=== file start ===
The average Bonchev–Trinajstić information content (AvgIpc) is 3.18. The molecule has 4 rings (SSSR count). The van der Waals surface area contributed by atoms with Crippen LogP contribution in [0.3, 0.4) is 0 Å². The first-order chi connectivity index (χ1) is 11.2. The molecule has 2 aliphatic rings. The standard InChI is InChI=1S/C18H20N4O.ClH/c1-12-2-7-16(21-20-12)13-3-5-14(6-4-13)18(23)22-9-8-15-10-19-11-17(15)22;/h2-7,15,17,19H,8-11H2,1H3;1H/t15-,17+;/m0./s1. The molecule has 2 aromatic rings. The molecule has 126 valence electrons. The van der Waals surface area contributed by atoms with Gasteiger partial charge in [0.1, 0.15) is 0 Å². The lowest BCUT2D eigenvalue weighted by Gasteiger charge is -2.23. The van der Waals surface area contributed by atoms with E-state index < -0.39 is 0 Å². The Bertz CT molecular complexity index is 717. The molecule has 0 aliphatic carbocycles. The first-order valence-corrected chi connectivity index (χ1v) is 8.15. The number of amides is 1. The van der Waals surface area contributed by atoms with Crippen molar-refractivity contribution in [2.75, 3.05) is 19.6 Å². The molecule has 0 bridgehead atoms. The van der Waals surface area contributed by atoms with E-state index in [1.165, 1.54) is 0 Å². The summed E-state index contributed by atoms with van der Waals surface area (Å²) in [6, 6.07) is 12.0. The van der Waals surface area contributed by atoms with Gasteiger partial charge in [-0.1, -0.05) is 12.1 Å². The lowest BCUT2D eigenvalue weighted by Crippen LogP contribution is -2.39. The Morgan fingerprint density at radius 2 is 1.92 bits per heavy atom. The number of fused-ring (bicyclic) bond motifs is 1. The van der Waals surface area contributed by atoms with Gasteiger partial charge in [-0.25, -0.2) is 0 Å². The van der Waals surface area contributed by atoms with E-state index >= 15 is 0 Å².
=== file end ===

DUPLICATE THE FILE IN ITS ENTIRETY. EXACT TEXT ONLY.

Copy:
The average Bonchev–Trinajstić information content (AvgIpc) is 3.18. The molecule has 4 rings (SSSR count). The van der Waals surface area contributed by atoms with Crippen LogP contribution in [0.3, 0.4) is 0 Å². The first-order chi connectivity index (χ1) is 11.2. The molecule has 2 aliphatic rings. The standard InChI is InChI=1S/C18H20N4O.ClH/c1-12-2-7-16(21-20-12)13-3-5-14(6-4-13)18(23)22-9-8-15-10-19-11-17(15)22;/h2-7,15,17,19H,8-11H2,1H3;1H/t15-,17+;/m0./s1. The molecule has 2 aromatic rings. The molecule has 126 valence electrons. The van der Waals surface area contributed by atoms with Gasteiger partial charge in [0.1, 0.15) is 0 Å². The lowest BCUT2D eigenvalue weighted by Gasteiger charge is -2.23. The van der Waals surface area contributed by atoms with E-state index < -0.39 is 0 Å². The Bertz CT molecular complexity index is 717. The molecule has 0 aliphatic carbocycles. The first-order valence-corrected chi connectivity index (χ1v) is 8.15. The number of amides is 1. The van der Waals surface area contributed by atoms with Crippen molar-refractivity contribution in [2.75, 3.05) is 19.6 Å². The molecule has 0 bridgehead atoms. The van der Waals surface area contributed by atoms with E-state index in [1.165, 1.54) is 0 Å². The summed E-state index contributed by atoms with van der Waals surface area (Å²) in [6, 6.07) is 12.0. The van der Waals surface area contributed by atoms with Gasteiger partial charge in [-0.1, -0.05) is 12.1 Å². The lowest BCUT2D eigenvalue weighted by Crippen LogP contribution is -2.39. The Morgan fingerprint density at radius 2 is 1.92 bits per heavy atom. The number of fused-ring (bicyclic) bond motifs is 1. The van der Waals surface area contributed by atoms with Gasteiger partial charge in [-0.25, -0.2) is 0 Å². The van der Waals surface area contributed by atoms with E-state index >= 15 is 0 Å².